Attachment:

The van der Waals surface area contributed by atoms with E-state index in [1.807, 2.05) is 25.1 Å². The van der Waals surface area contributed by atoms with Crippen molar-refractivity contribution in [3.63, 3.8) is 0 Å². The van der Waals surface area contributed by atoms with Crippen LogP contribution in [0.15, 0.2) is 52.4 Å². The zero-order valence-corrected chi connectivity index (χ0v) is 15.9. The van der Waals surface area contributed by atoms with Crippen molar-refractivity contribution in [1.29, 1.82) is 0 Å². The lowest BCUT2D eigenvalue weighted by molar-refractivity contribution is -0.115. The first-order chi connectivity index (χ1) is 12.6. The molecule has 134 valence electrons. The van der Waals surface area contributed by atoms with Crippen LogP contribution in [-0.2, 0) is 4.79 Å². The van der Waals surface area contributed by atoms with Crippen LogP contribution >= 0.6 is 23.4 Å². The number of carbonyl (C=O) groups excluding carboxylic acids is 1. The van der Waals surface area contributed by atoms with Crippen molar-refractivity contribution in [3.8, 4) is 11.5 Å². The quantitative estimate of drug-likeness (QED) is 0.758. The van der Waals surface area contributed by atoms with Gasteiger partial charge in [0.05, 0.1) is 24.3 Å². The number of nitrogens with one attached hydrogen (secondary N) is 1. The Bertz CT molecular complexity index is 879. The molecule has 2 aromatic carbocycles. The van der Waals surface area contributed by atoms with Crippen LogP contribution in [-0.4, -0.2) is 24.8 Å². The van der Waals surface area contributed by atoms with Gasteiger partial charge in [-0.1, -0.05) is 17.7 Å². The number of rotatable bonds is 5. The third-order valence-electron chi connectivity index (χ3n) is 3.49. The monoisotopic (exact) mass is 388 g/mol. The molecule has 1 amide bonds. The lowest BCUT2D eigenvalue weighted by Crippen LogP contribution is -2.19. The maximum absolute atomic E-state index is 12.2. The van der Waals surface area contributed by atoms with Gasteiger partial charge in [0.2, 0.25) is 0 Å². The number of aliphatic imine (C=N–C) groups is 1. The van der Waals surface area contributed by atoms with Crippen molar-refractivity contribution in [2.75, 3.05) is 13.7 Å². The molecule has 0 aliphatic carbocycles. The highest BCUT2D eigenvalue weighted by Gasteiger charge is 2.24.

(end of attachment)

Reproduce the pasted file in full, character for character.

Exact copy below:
The van der Waals surface area contributed by atoms with E-state index in [1.807, 2.05) is 25.1 Å². The van der Waals surface area contributed by atoms with Crippen molar-refractivity contribution in [3.63, 3.8) is 0 Å². The van der Waals surface area contributed by atoms with Crippen LogP contribution in [0.15, 0.2) is 52.4 Å². The zero-order valence-corrected chi connectivity index (χ0v) is 15.9. The van der Waals surface area contributed by atoms with Crippen molar-refractivity contribution in [1.29, 1.82) is 0 Å². The lowest BCUT2D eigenvalue weighted by molar-refractivity contribution is -0.115. The first-order chi connectivity index (χ1) is 12.6. The molecule has 134 valence electrons. The van der Waals surface area contributed by atoms with Crippen LogP contribution in [-0.2, 0) is 4.79 Å². The van der Waals surface area contributed by atoms with Crippen LogP contribution >= 0.6 is 23.4 Å². The number of carbonyl (C=O) groups excluding carboxylic acids is 1. The van der Waals surface area contributed by atoms with Crippen molar-refractivity contribution in [3.8, 4) is 11.5 Å². The quantitative estimate of drug-likeness (QED) is 0.758. The van der Waals surface area contributed by atoms with Gasteiger partial charge in [0.05, 0.1) is 24.3 Å². The number of nitrogens with one attached hydrogen (secondary N) is 1. The Bertz CT molecular complexity index is 879. The molecule has 2 aromatic carbocycles. The van der Waals surface area contributed by atoms with Crippen LogP contribution in [-0.4, -0.2) is 24.8 Å². The van der Waals surface area contributed by atoms with Gasteiger partial charge in [-0.1, -0.05) is 17.7 Å². The number of rotatable bonds is 5. The third-order valence-electron chi connectivity index (χ3n) is 3.49. The monoisotopic (exact) mass is 388 g/mol. The molecule has 1 amide bonds. The lowest BCUT2D eigenvalue weighted by Crippen LogP contribution is -2.19. The maximum absolute atomic E-state index is 12.2. The van der Waals surface area contributed by atoms with Gasteiger partial charge in [0.2, 0.25) is 0 Å². The number of aliphatic imine (C=N–C) groups is 1. The van der Waals surface area contributed by atoms with Crippen molar-refractivity contribution in [2.75, 3.05) is 13.7 Å². The molecule has 0 aliphatic carbocycles. The highest BCUT2D eigenvalue weighted by Gasteiger charge is 2.24.